Communication is just that: telling the story of our experience to another person, whether in speech or writing (or occasionally song or even other non verbal means). The emotional tone that the American students used seems to me to have been an easier one, outside the more rigidly defined academic structures, because it allowed more expression for them. We often create meaning by trying to convey to others just how strongly something affects us emotionally, and that has to be done either by finding the right words (and sometimes words fail us, as we find), or expressing emotively. It’s plainly obvious that the more invested someone is in an idea, the more vociferously they’ll speak to defend it, or the more emotionally active they’ll be in trying to convey the experience to another. Even negatively affecting experiences or ideas will give us reason to emote, whether in anger or disgust or boredom or frustration (sometimes because the idea or experience being examined is either of a disagreeable type or because it’s not being communicated to US clearly enough for our tastes).

The use of emotional language or expression, and emotive grammar (like ? and !) in the American students non-formal blog/forum/instant message was a way for them to try to convey their point of view in a less restrictive fashion. In formal academic language, it’s often difficult to get across just how something affects the writer or speaker because of the way our language is codified. We’re supposed to use big words, don’t run on, stay away from personal statements, anecdotes, or the use of “I”—be part of an unemotional, didactic collective. But sometimes, when you read something that’s been written, you can see, just a little, how someone’s writing is trying to ¬still get across how they feel about it, whether negative or positive, and with that attempt masked behind formal academic language, the expression can come off seeming a little sterile or bland.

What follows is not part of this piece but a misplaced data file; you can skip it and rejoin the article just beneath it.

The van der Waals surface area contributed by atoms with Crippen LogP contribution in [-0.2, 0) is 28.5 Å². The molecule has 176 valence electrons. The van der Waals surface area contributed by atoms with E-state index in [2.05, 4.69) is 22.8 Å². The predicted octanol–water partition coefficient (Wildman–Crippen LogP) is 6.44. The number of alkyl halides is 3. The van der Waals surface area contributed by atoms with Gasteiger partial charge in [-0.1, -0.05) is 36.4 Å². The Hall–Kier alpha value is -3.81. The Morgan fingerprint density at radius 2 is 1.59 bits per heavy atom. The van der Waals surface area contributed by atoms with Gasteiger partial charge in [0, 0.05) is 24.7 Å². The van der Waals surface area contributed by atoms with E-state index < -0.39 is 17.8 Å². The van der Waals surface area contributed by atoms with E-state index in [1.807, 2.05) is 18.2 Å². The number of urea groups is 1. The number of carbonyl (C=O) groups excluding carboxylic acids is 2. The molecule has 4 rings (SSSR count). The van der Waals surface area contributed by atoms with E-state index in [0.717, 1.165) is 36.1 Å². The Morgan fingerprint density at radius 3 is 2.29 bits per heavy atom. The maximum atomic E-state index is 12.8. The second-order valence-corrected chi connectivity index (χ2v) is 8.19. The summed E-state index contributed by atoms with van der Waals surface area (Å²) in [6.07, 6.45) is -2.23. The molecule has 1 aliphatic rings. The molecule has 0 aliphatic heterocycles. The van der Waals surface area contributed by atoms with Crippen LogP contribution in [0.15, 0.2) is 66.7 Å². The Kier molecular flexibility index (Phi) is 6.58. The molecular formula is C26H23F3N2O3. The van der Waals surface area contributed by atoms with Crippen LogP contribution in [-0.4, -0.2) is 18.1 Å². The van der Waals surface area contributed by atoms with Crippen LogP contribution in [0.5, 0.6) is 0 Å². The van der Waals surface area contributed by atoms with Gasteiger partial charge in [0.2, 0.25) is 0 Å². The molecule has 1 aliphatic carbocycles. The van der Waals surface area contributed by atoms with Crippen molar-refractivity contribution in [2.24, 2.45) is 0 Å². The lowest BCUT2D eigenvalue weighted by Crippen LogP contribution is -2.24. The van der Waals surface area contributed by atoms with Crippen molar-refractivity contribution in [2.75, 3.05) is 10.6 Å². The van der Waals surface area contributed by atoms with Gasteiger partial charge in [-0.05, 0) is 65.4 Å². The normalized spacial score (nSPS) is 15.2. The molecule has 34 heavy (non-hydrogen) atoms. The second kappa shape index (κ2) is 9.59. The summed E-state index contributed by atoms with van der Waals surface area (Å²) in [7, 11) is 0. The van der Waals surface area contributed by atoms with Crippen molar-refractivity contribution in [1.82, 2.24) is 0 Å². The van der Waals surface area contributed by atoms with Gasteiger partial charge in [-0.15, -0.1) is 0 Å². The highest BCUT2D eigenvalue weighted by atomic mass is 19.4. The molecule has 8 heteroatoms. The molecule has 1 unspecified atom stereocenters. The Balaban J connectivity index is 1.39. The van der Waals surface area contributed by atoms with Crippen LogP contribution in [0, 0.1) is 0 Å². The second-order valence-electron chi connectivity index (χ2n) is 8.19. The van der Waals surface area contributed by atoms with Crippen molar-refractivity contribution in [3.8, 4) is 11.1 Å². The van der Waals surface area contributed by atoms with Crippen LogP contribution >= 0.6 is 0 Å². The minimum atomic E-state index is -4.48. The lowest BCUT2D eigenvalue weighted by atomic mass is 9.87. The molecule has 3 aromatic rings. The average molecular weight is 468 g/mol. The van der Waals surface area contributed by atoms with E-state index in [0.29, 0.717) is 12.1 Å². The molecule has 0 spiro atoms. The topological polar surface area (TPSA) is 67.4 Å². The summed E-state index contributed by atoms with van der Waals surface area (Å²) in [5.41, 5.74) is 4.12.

I can’t speak for the French students’ more formal behavior, even outside rigorous classroom speech/writing (aside from instant messaging, where the rigor breaks down because it comes to two people interacting, if not face-to-face, then at least mind-to-mind). Perhaps American students do fulfill a bit of the overeager, gung-ho “U-S-A!” type, and I can’t exactly say why that is. Maybe it’s just a cultural identity thing, which would take a great deal more examination of psychology, history, culture, etc. But every bit of writing and speech (or other expression) is about trying to get our point across, and sometimes rigid language, while a useful framework for organizing thought, is also potentially a framework for restricting thought, or at least restricting the expression of that thought. No wonder some students get fed up with academic language, frustration borne of inexperience or displeasure at its potential inadequacies for expression. Even I do from time to time, and I’ve been using the structure for more years than I care to think about :]

13-year-old student writes essay, gets award, school kicks her out…

Quote: “Long story short, they took an exceptional student, with the radical idea that kids should learn to read, and put her in a school of throwaway students who are even more unmanageable than the average student in her previous school.”

All this just happened within the last month, an event which I find incredible and disturbing. Her concluding phrase in her essay that asks for students to learn, and teachers to do their part, apparently was just too much for the faculty to stand. <sarcasm> How dare she call out any educational deficiencies or encourage students to read and teachers to give their all. </sarcasm>